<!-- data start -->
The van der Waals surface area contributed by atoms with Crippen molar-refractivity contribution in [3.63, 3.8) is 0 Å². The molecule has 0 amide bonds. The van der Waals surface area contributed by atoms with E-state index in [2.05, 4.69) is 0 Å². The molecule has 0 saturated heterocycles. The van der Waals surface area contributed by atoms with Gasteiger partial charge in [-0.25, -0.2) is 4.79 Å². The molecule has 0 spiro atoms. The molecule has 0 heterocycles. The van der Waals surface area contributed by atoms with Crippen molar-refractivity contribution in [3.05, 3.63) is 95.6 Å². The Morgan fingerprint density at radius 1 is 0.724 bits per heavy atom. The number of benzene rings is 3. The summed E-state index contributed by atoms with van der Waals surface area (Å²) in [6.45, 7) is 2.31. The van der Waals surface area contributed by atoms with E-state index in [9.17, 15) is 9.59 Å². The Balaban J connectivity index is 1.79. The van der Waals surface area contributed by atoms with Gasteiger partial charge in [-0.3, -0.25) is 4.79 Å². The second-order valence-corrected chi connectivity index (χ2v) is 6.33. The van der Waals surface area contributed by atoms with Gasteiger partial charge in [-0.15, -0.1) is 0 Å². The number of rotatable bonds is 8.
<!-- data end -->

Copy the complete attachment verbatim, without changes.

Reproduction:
The van der Waals surface area contributed by atoms with Crippen molar-refractivity contribution in [3.63, 3.8) is 0 Å². The molecule has 0 amide bonds. The van der Waals surface area contributed by atoms with E-state index in [2.05, 4.69) is 0 Å². The molecule has 0 saturated heterocycles. The van der Waals surface area contributed by atoms with Gasteiger partial charge in [-0.25, -0.2) is 4.79 Å². The molecule has 0 spiro atoms. The molecule has 0 heterocycles. The van der Waals surface area contributed by atoms with Crippen molar-refractivity contribution in [3.05, 3.63) is 95.6 Å². The Morgan fingerprint density at radius 1 is 0.724 bits per heavy atom. The number of benzene rings is 3. The summed E-state index contributed by atoms with van der Waals surface area (Å²) in [6.45, 7) is 2.31. The van der Waals surface area contributed by atoms with E-state index in [9.17, 15) is 9.59 Å². The Balaban J connectivity index is 1.79. The van der Waals surface area contributed by atoms with Gasteiger partial charge in [-0.3, -0.25) is 4.79 Å². The second-order valence-corrected chi connectivity index (χ2v) is 6.33. The van der Waals surface area contributed by atoms with Gasteiger partial charge in [-0.15, -0.1) is 0 Å². The number of rotatable bonds is 8.